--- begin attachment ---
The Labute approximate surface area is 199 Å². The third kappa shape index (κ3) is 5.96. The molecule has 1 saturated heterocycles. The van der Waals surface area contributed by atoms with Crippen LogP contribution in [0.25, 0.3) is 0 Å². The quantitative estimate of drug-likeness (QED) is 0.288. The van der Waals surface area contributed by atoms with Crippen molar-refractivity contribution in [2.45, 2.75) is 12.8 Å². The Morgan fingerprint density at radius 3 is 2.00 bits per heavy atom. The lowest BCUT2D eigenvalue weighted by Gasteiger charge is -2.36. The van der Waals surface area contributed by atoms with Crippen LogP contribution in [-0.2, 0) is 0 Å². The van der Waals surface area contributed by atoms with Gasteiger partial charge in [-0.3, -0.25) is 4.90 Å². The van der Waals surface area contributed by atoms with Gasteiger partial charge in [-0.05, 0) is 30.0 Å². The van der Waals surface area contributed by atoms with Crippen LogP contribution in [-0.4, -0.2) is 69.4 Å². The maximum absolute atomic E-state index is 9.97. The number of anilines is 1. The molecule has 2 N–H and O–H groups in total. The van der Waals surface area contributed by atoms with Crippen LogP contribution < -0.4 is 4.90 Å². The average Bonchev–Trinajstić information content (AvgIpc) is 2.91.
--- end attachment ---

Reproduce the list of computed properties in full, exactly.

The Labute approximate surface area is 199 Å². The third kappa shape index (κ3) is 5.96. The molecule has 1 saturated heterocycles. The van der Waals surface area contributed by atoms with Crippen LogP contribution in [0.25, 0.3) is 0 Å². The quantitative estimate of drug-likeness (QED) is 0.288. The van der Waals surface area contributed by atoms with Crippen molar-refractivity contribution in [2.45, 2.75) is 12.8 Å². The Morgan fingerprint density at radius 3 is 2.00 bits per heavy atom. The lowest BCUT2D eigenvalue weighted by Gasteiger charge is -2.36. The van der Waals surface area contributed by atoms with Crippen LogP contribution in [-0.2, 0) is 0 Å². The van der Waals surface area contributed by atoms with Gasteiger partial charge in [-0.3, -0.25) is 4.90 Å². The van der Waals surface area contributed by atoms with Gasteiger partial charge in [-0.05, 0) is 30.0 Å². The van der Waals surface area contributed by atoms with Crippen LogP contribution in [-0.4, -0.2) is 69.4 Å². The maximum absolute atomic E-state index is 9.97. The number of anilines is 1. The molecule has 2 N–H and O–H groups in total. The van der Waals surface area contributed by atoms with Crippen LogP contribution < -0.4 is 4.90 Å². The average Bonchev–Trinajstić information content (AvgIpc) is 2.91.